Each day ended with a panel discussion between the day’s presenters. Aside from the fact we could not see live faces, it was as though we were all in the same room in spite of the fact that I was in New Mexico, Tony was in Wisconsin, the presenters were in their homes or offices anywhere in the United States, and the rest of the audience could be anywhere in the world.
The conference lasted 3 days. It was the most relaxing conference I ever attended. Sure, there was a cost involved to get the URL and password, but that cost was nominal. I do not think Athanatos Ministries was trying to make large profit. Obviously they had some expenses, but I am sure those costs were significantly less than renting a conference room in a hotel.
By now many of you are wondering what apologetics is. Apologetics is the art of using logic to explain one’s faith. In this case, the discussion centered on the Christian faith. The conference targeted authors, people in the film industry and other artists. The focus of the conference was how artists such as us could make an impact on the world. Two good web sites on apologetics are: hausvater.org and apologeticsguy.com.
Like it or not, an author writes from one or another point of view. In theory, an author could simply be an unbiased recorder of what they observe either here in the real world or in their imagination. Indeed, some authors, particularly journalists, claim to be impartial. In reality, impartiality is difficult to achieve. We all sit down at our computer with values and concepts already in your heads. Some of these are positive and others negative. Thus there is the risk that the author will subconsciously delete or place emphasis on certain points of information. I submit that truely impartial and unbiased writing is very rare. At best what we get is writing that is tolerant of opposing views.
I write from a Christian point of view, and because of the nature of the conference, all participants had a Christian world view. Because of my Christian point of view, I strive to write fiction that incorporates Christian views and morals. We discussed why and how authors and movie makers can influence the world for Christ in their works. We also discussed techniques. Mention was made of common doctrinal points and goals.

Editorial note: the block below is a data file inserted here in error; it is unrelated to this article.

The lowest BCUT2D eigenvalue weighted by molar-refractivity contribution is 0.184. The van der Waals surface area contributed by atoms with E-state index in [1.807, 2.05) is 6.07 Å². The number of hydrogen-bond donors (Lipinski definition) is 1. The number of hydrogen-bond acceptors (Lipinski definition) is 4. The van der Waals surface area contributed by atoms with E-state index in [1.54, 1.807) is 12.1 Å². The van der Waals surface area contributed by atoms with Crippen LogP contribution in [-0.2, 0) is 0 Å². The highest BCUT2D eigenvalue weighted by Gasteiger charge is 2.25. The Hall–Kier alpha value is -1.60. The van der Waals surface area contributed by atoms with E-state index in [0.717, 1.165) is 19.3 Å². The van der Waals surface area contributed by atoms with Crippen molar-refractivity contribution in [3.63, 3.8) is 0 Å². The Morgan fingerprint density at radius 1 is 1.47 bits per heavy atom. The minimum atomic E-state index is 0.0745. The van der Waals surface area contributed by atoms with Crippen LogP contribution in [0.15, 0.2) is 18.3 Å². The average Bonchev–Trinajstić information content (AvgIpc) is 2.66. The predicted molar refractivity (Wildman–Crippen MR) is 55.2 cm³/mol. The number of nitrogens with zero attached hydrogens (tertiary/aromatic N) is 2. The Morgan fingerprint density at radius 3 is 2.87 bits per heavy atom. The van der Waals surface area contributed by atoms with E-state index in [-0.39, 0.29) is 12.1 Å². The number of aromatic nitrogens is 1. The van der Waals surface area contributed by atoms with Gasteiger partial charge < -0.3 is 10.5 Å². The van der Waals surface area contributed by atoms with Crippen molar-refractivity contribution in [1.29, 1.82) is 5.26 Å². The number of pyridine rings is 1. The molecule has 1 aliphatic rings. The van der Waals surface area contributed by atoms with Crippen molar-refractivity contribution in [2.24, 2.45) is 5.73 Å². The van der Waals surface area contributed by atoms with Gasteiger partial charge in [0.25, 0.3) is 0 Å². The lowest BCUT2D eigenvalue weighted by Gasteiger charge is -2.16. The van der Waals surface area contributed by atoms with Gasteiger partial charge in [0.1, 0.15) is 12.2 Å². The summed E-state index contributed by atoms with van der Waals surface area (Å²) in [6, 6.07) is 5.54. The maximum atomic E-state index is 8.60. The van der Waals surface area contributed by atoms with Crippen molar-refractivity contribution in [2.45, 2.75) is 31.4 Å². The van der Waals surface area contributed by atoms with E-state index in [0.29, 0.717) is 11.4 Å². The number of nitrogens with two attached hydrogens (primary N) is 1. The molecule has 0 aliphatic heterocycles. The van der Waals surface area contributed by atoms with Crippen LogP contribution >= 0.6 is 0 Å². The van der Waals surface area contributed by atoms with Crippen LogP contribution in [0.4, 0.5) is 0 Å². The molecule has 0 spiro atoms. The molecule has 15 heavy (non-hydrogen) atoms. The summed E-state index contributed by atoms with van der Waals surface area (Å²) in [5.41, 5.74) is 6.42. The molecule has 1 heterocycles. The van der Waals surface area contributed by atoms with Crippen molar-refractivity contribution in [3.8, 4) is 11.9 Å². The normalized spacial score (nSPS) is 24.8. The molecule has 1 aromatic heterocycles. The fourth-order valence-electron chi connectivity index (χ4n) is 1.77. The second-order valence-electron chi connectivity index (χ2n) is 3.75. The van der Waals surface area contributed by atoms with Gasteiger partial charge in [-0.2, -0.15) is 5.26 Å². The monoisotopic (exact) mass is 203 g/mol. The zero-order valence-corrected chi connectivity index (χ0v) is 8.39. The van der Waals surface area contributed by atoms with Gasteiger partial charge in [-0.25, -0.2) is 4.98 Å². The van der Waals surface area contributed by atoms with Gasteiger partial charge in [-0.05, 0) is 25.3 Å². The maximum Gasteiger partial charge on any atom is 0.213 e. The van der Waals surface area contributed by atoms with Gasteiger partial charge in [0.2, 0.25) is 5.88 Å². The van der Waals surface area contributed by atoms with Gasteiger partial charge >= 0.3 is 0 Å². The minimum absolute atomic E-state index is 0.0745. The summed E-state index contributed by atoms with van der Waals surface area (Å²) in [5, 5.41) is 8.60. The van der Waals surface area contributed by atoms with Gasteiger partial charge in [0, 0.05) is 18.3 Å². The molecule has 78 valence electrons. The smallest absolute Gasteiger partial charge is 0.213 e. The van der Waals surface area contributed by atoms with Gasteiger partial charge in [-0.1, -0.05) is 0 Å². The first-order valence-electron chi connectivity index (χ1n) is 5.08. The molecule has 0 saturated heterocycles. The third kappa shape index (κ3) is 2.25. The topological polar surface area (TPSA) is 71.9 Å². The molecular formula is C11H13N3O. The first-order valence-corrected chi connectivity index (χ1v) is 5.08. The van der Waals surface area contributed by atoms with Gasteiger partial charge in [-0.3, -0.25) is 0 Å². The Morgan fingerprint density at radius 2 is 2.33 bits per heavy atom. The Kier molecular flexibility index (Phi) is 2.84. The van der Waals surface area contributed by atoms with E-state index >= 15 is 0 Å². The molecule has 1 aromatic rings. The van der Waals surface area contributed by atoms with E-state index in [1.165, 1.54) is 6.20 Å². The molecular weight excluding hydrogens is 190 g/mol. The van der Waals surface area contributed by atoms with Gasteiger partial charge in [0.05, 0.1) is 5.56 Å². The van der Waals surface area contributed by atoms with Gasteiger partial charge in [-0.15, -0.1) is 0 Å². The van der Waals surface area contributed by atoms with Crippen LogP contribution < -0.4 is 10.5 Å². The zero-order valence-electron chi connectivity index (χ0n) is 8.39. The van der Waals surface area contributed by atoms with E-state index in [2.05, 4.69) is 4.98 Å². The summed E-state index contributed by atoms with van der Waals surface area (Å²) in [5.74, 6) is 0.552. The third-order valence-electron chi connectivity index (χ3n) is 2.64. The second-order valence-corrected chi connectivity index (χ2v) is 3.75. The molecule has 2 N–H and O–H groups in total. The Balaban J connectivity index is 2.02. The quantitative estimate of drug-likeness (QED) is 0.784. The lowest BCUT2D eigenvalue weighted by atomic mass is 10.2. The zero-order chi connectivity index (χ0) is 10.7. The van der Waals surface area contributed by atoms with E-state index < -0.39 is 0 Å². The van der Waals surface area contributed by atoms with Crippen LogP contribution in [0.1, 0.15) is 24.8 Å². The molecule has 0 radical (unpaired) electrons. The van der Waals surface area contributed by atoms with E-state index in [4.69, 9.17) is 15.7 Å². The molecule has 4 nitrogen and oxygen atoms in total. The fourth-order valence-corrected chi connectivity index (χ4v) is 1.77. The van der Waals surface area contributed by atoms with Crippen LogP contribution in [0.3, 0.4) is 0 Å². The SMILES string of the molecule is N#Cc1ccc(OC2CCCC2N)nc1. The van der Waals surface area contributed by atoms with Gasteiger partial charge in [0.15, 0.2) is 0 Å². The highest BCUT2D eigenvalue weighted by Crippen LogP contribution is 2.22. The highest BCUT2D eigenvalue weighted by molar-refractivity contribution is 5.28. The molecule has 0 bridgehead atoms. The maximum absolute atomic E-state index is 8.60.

Several presenters were from the film industry. I tend to think of Hollywood as hostile to Christianity, and indeed there are those in Hollywood who are hostile. The presenters showed me that there is a growing number of filmmakers who are Christian and who make movies from a Christian point of view and a few who make movies that are specifically Christian films. Their contention is that even a secular film that exhibits Christian values will help inform the audience of Christianity.
What really blows my mind is that I participated in an a type of conference that is becoming common today, but would not have been done ten years ago. Sure it would have been technically feasible, but very expensive and impractical. A large number of dedicated phone lines would have been required along with an army of technicians and operators.
Twenty years ago, it would not even have been possible, though something could have been presented via the web in crude form.
Thirty years ago, it would have been a dream in the minds of the pioneers of the IT industry.
In the 1950’s an on-line conference of this nature would have been science fiction along with Tom Corbet, space cadet. Space travel made good stories and TV, but no one expected man launch satellites or to set foot on the moon any time soon.